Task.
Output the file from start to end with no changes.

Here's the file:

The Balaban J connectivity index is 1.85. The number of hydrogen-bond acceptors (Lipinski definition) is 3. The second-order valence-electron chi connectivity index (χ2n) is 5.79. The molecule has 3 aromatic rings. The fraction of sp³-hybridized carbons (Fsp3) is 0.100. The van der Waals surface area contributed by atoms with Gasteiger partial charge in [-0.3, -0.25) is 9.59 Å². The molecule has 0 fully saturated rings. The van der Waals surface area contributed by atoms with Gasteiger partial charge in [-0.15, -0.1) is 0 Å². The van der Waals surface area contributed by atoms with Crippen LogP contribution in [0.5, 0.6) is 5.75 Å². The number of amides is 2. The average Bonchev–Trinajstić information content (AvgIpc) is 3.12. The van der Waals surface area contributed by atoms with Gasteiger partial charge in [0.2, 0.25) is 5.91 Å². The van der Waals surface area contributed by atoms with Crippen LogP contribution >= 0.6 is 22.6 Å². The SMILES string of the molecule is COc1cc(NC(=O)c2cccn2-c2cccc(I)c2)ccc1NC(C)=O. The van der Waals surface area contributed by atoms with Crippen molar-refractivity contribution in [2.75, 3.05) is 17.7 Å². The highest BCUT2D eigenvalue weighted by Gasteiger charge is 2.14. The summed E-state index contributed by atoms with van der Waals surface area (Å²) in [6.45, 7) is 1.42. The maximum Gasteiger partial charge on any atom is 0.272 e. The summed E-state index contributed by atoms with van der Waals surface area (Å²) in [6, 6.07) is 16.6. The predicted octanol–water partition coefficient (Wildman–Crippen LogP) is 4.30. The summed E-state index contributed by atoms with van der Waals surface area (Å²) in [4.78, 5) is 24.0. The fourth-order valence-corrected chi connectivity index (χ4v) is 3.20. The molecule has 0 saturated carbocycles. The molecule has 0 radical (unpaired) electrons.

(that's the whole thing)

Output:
The Balaban J connectivity index is 1.85. The number of hydrogen-bond acceptors (Lipinski definition) is 3. The second-order valence-electron chi connectivity index (χ2n) is 5.79. The molecule has 3 aromatic rings. The fraction of sp³-hybridized carbons (Fsp3) is 0.100. The van der Waals surface area contributed by atoms with Gasteiger partial charge in [-0.3, -0.25) is 9.59 Å². The molecule has 0 fully saturated rings. The van der Waals surface area contributed by atoms with Gasteiger partial charge in [-0.15, -0.1) is 0 Å². The van der Waals surface area contributed by atoms with Crippen LogP contribution in [0.5, 0.6) is 5.75 Å². The number of amides is 2. The average Bonchev–Trinajstić information content (AvgIpc) is 3.12. The van der Waals surface area contributed by atoms with Gasteiger partial charge in [0.2, 0.25) is 5.91 Å². The van der Waals surface area contributed by atoms with Crippen LogP contribution >= 0.6 is 22.6 Å². The SMILES string of the molecule is COc1cc(NC(=O)c2cccn2-c2cccc(I)c2)ccc1NC(C)=O. The van der Waals surface area contributed by atoms with Crippen molar-refractivity contribution in [2.75, 3.05) is 17.7 Å². The highest BCUT2D eigenvalue weighted by Gasteiger charge is 2.14. The summed E-state index contributed by atoms with van der Waals surface area (Å²) in [6.45, 7) is 1.42. The maximum Gasteiger partial charge on any atom is 0.272 e. The summed E-state index contributed by atoms with van der Waals surface area (Å²) in [6, 6.07) is 16.6. The predicted octanol–water partition coefficient (Wildman–Crippen LogP) is 4.30. The summed E-state index contributed by atoms with van der Waals surface area (Å²) in [4.78, 5) is 24.0. The fourth-order valence-corrected chi connectivity index (χ4v) is 3.20. The molecule has 0 saturated carbocycles. The molecule has 0 radical (unpaired) electrons.